PEAT has finally been banned from sale following 40 years of campaigning by the Warwickshire Wildlife Trust.
The government has announced its intention to ban the sale of peat to amateur gardeners by 2024. The move has been welcomed by Warwickshire Wildlife Trust due to the destruction digging peat up causes to wildlife habitats, as well as contributing to global warming.
The ban follows a public consultation, which ran from December 2021 to March 2022, and marks the first occasion that any UK government has considered legislative action to tackle the use of peat in horticulture.
Defra revealed that 95 per cent of those who responded to the consultation were in a favour of a complete retail sales ban.
This ban will apply to bagged peat compost but it is not yet clear whether peat-containing products such as plants, will also be subject to a 2024 ban.
Warwickshire Wildlife Trust, alongside other key nature charities, have campaigned for an end to the needless destruction of one of the UK’s most precious wildlife habitats since the 1990s.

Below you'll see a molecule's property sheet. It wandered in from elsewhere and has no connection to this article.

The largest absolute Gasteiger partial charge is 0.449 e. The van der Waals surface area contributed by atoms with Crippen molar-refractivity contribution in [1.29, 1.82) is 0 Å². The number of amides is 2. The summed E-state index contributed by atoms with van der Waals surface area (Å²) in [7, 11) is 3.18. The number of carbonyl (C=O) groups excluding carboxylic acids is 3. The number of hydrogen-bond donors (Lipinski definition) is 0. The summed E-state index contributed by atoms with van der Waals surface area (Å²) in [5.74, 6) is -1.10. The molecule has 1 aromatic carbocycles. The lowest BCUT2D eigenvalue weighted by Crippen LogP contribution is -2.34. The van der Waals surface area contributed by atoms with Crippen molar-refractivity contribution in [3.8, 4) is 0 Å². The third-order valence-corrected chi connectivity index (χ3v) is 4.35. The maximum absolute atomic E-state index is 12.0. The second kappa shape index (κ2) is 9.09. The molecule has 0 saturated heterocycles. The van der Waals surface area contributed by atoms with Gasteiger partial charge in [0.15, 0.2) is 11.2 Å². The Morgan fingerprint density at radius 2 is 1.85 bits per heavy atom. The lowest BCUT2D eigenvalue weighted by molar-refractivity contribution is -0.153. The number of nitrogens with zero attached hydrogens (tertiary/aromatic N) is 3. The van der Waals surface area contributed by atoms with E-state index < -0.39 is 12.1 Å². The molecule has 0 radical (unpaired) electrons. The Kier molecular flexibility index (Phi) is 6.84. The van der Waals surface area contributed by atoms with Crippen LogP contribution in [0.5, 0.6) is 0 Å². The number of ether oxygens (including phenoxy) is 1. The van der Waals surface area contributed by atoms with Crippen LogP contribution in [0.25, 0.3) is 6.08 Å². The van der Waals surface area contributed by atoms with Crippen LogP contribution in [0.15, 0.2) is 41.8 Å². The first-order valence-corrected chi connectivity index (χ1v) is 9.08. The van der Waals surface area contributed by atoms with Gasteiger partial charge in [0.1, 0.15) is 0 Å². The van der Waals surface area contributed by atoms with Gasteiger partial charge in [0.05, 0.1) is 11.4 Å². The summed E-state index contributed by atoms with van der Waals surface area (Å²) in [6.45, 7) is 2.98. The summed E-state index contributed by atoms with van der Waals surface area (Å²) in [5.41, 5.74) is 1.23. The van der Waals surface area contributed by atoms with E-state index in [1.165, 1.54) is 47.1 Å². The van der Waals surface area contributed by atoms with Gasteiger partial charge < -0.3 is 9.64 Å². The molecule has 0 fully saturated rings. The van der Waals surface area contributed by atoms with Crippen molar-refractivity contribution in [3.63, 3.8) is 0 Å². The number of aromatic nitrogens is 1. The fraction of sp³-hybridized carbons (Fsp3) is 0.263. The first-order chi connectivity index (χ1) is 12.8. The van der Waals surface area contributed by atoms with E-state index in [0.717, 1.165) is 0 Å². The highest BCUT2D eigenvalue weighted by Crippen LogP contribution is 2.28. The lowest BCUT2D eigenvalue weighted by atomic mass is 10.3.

Peatlands have a global cooling effect when they are in their naturally wet state, and lock away carbon from dead plants for hundreds or even thousands of years.
However, when peatlands are drained and dug up for use in gardens and greenhouses, stored carbon is released in the form of CO2.
The Wildlife Trusts estimate that peat extraction for horticulture has caused up to 31 million tonnes of CO2 to be released since 1990.
Ailis Watt, peat policy officer at The Wildlife Trusts, said: “It is fantastic to see tangible progress on this critical issue after decades of campaigning. Using peat in gardens is bad news for our climate and leads to the destruction of beautiful wild places on which many of the UK’s rarest and most threatened species depend.
“The ban is expected to apply to around two-thirds of peat currently sold in England. What we need to see now is the government taking action towards a total ban on peat extraction and its use in horticulture – only then can we put an end to the decline of peatlands both in the UK and further afield.”
Some uses of peat will remain legal beyond 2024. Defra’s proposed ban targets a chunk of the UK peat market but it does not eliminate peat use entirely, nor does it directly address the issue of peat extraction.
The Wildlife Trusts are now calling upon the UK Government to:
– ban the extraction and commercial trade of peat immediately
– ban all horticultural uses of peat as soon as parliamentary timeframes allow, or by 2024 at the latest
– restore all bogs damaged by the removal of peat by 2035.